The head of Taliban's military council is to be tried by the jihadist group for having engaged in unauthorised negotiations with Afghanistan's Higher Peace Council, intelligence sources have told The Hindu.

Maulvi Muhammad Ismail was held by the Taliban in early April, two weeks after he returned to Pakistan after a meeting with envoys from the Higher Peace Council in the United Arab Emirates. His secret negotiations with Kabul, the sources said, may have led the Taliban to stage Sunday's attacks in Kabul — unprecedented in their scale — to warn against future attempts to infiltrate its ranks.

Few details were available on Mr. Ismail's arrest, which was impossible to independently verify. Military sources in Kabul, however, said he was replaced by Mullah Nasir, earlier the head of Taliban operations in Ghazni. Pakistan's Inter-Services Intelligence Directorate, the sources alleged, had unearthed Mr. Ismail's negotiation efforts, and insisted that the Taliban crack down on it.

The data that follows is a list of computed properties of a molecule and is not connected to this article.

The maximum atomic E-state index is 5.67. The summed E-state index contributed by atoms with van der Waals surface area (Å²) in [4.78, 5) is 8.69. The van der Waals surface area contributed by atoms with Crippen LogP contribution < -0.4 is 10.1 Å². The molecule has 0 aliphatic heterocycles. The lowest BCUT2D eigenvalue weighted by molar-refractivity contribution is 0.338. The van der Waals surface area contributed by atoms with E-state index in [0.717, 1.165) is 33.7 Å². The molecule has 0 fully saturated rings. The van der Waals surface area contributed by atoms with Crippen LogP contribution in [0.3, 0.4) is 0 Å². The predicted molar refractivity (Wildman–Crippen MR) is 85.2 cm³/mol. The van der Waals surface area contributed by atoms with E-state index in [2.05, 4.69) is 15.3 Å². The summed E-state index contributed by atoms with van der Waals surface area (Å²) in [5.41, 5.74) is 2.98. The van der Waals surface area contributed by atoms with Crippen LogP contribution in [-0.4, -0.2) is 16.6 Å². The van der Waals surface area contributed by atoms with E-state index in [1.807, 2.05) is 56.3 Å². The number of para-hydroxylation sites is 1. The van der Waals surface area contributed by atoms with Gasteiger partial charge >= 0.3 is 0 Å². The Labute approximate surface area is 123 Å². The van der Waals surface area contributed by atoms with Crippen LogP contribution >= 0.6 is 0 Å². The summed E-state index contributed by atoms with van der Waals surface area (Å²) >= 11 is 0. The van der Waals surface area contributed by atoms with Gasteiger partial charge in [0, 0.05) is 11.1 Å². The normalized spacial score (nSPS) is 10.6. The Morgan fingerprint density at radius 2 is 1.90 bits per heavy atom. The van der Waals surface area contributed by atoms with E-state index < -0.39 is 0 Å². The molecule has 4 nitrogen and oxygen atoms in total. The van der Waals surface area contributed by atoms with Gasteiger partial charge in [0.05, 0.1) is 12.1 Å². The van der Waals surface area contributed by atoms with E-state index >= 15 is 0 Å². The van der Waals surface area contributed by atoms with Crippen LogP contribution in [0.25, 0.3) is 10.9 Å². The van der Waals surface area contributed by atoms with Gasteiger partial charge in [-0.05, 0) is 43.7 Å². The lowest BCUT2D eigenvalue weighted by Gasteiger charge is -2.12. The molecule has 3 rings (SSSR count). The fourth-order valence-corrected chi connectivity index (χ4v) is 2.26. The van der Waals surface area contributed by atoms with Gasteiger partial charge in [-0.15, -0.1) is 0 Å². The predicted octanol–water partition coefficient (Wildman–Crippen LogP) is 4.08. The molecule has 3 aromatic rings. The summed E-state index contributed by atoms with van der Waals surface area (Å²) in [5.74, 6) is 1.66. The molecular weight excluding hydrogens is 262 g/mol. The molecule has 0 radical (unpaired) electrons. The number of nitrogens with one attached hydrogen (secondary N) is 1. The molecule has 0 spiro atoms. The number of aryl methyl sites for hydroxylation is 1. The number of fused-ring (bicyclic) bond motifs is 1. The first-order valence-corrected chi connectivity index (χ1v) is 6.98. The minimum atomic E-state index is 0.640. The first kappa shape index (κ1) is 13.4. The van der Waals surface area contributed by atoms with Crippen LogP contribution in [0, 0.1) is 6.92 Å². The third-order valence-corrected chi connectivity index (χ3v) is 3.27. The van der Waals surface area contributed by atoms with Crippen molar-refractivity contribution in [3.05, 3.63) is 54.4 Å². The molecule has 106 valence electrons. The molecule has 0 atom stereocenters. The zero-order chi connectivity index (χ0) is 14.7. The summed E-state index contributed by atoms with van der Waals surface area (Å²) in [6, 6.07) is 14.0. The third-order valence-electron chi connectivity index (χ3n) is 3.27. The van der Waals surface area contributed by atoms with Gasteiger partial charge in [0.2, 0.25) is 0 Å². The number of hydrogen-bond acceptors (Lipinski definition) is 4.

Taliban negotiations with the United States in Doha broke down after a stalemate developed over the release of five prisoners held in Guantanamo Bay. The Taliban negotiation team is made up of Tayyab Agha, Abbas Stanikzai and Shahabuddin Delawari, who moved to Doha from Pakistan in 2010.

However, the Higher Peace Council envoys have continued to reach out to Taliban commanders operating inside Afghanistan. Afghan politicians have blamed the ISI for not allowing their efforts to come to fruition. In a report issued, the International Crisis Group said Pakistani hardliners see “victory for their Afghan proxies” as imminent. “This contributes greatly to Kabul's lack of progress in talks with the insurgents,” the ICG stated.

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